From the outside, it looks like professional athletes have it made. They’re highly paid, they work a few months out of the year, and a good day at the office can be seen by millions. But there are still a few asterisks involved in the world of sports. Check out a few harsh realities about playing games for a living.

1. IT’S A NEARLY IMPOSSIBLE DREAM, EVEN FOR VERY GOOD ATHLETES. 

For all of the sweat equity college athletes put into their chosen sport, the harsh reality is that almost none of them will be able to graduate into a professional athletics career. Only 30 percent of seniors are still playing the sport they started as freshmen—and of those, less than two percent will get an opportunity to suit up for a pro team. 

2. THE AVERAGE CAREER LASTS ONLY THREE TO FIVE YEARS. 

Of the few selected to join a major sports league, the clock begins ticking the moment they’re drafted or sign with their first team. Across basketball, baseball, and football, the average career lasts just three to five years. While their annual salaries can appear substantial in headlines, it’s going to have to last the athlete the next 40 or 50 years of their lives. 

3. A LOT OF THEM END UP GOING BROKE.

Bad investments, overly charitable behavior, and a general lack of accounting are all bad news for an athlete. According to some financial planners who specialize in sports, the majority of players who aren’t in the mega-contract stratosphere wind up having severe financial problems within five years of retirement.  

4. INJURIES ARE GUARANTEED. 

If a player is lucky, he’ll suffer only “minor” tendon or ligament injuries during a professional career. But in contact sports like football, boxing, and hockey, the risk for traumatic brain injury is significant. One study examining the brains of 91 deceased football players found that 87 had evidence of damage. 

5. PAINKILLERS ARE COMMON. 

All those injuries add up. While most pro athletes may only play a portion of the year, during the season their schedules are often packed with multiple games a week. Combined with travel, the body doesn’t have much time to recover. One recent study demonstrated that 52 percent of surveyed retired football players used painkillers during their careers. Of those, 71 percent admitted to misusing them, and 63 percent claimed they got the drugs from someone other than a doctor. 

6.  ATHLETES ARE TAXED FROM EVERY CORNER. 

Rookies in pro leagues are often surprised to find tax withholdings credited to cities and states where their team has recently traveled for away games. While the “jock tax” bill for playing any single game won’t be huge for the athlete, at the end of the year they land in a high tax bracket that usually means taking home less than half of their reported earnings. 

7. THE DIVORCE RATE IS HIGHER THAN THE AVERAGE. 

Whether it’s road schedules, the stress of trying to maintain a well-paying position on an elite team, or indiscretion, professional athletes have a higher divorce rate than the national average, coming in at between 60 and 80 percent by some estimates. (For non-athletes, it’s closer to 50 percent.)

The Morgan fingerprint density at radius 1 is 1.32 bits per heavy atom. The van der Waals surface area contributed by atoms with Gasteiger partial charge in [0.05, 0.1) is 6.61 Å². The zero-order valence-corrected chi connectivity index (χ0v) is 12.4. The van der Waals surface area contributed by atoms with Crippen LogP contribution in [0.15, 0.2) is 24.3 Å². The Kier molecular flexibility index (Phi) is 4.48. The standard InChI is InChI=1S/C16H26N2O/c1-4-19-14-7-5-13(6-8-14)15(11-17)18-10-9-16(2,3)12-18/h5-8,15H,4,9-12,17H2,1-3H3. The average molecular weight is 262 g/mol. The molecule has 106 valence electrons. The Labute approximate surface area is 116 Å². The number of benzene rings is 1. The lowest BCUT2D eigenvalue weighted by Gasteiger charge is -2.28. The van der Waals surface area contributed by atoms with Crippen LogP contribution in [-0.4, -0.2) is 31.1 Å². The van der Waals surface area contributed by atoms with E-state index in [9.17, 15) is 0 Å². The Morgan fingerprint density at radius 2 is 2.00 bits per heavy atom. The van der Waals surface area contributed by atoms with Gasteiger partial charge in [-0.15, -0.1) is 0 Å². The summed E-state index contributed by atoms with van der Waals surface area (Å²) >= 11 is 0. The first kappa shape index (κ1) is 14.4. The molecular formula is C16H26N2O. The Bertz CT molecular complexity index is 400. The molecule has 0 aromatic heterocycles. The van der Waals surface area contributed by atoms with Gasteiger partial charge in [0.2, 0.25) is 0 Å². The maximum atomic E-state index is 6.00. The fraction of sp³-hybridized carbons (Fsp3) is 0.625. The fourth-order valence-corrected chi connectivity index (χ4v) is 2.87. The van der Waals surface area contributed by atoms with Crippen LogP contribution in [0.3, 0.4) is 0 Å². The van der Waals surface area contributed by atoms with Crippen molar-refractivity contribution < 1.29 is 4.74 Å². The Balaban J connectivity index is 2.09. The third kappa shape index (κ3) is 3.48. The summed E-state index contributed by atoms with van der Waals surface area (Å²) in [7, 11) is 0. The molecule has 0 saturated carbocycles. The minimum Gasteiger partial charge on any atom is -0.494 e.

8. TAXPAYERS FOOT THE BILL FOR EXPENSIVE STADIUMS. 

Sports franchises promise local markets an economical boost in exchange for paying the significant construction bills for stadiums. The problem? In most cases, that financial bump never comes. The arenas are only occupied by home teams a handful of dates out of the year, leaving the city to find ways to subsidize its cost the rest of the time.

9. THERE’S A HUGE GENDER GAP IN PAY. 

Sports like soccer, golf, and basketball have all exhibited a huge gender discrepancy when it comes to athlete income. The minimum salary in the top American women’s basketball league is just $38,000; for the men, it’s $525,000. Top female golfers can earn just a fourth of their male counterparts take-home. 

10. AN ACCIDENT COULD END A CAREER. 

Like anyone else, pro athletes enjoy recreational activities in their downtime: skiing, motorcycles, or even skydiving. But many contracts prohibit players from putting themselves at risk, so these activities are off the table. Even if players manage to avoid a “banned” accident, something as simple as slipping and fracturing a wrist could mean millions in lost earnings. 

11. CHEERLEADERS BARELY MAKE MINIMUM WAGE. 

While pro athletes fight it out for multimillion-dollar salaries and pro leagues deal in billion-dollar contracts, the cheerleaders on the sidelines are busy trying to make a living wage. Some make as little as $75 per game, and others have alleged teams fine them for minor infractions like bringing the wrong pom-poms. While being a big-league cheerleader is classified as a part-time job, the paltry compensation still gives them little to be cheerful about.

Still not convinced you don’t want to play professional football? Adam Conover will give you even more reason to question everything you know about sports. To get the truth about this and more misconceptions related to the everyday stuff we take for granted, tune in to an all new episode of Adam Ruins Everything, Tuesday, August 23 at 10/9C on truTV.